Verse 6 sheds further light on our turbulent world: “The nations rage, the kingdoms totter.” This is a straightforward description of what the earlier metaphors meant to convey, namely, that the world is socially and politically and morally and militarily out of sorts. The nations, particularly the leaders of nations, are making a lot of noise; there is a lot of clamoring, raging, threatening, and warmongering. And like a tree swinging in high winds before it snaps, or like a suspension bridge swaying back and forth before it collapses, this world’s kingdoms are tottering, shaking, and faltering. Whenever God arises to speak forth a word of judgment against them, the unruly nations and kingdoms of the earth melt away. Here, in brief, is a history of every sinful nation on earth: raging (in its sin), tottering (on account of its alienation from God), and finally melting (under the judgment of God).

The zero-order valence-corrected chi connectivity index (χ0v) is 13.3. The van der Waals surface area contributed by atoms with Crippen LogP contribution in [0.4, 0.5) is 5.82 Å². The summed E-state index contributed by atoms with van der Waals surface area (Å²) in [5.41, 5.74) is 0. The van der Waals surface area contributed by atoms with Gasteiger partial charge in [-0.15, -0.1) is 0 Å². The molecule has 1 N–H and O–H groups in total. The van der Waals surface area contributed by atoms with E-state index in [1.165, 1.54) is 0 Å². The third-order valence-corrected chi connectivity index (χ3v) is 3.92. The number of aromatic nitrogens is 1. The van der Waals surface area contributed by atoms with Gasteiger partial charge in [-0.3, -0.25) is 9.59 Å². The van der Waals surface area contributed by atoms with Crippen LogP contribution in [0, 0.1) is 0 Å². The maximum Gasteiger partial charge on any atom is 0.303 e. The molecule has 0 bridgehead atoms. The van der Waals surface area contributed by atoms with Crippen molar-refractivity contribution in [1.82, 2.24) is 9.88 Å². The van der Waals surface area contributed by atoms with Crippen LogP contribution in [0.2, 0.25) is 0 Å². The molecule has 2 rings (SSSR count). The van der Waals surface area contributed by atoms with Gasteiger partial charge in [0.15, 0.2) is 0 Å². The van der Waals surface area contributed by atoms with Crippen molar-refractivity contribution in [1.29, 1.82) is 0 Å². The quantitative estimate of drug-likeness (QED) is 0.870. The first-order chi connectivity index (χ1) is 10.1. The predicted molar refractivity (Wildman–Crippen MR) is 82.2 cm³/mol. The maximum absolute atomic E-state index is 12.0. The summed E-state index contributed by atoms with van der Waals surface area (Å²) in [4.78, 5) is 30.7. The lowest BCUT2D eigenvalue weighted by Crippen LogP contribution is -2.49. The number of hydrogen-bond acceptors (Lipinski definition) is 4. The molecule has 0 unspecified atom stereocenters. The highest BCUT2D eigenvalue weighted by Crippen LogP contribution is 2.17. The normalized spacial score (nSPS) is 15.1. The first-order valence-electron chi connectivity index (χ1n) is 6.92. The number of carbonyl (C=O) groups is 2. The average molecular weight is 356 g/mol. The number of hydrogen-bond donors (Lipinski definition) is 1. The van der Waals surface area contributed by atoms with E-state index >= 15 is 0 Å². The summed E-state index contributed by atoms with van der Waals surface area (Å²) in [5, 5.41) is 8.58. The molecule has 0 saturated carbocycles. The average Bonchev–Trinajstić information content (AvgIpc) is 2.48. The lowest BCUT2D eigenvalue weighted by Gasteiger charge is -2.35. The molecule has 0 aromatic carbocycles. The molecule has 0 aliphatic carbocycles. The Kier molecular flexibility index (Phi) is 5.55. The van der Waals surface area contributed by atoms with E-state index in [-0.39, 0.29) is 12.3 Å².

The chaos and clamor of the world get expressed differently in different times and in different places, but the underlying instability is the same. “The nations rage” – every single one of them. And why? Because they are inhabited and led by evildoers. And what do these raging nations do? Psalm 2 tells us:

“Why do the nations rage

and the peoples plot in vain?

The kings of the earth set themselves,

and the rulers take counsel together,

against the LORD and against his anointed, saying,

“Let us burst their bonds apart

and cast away their cords from us.””

(Psalm 2:1-3)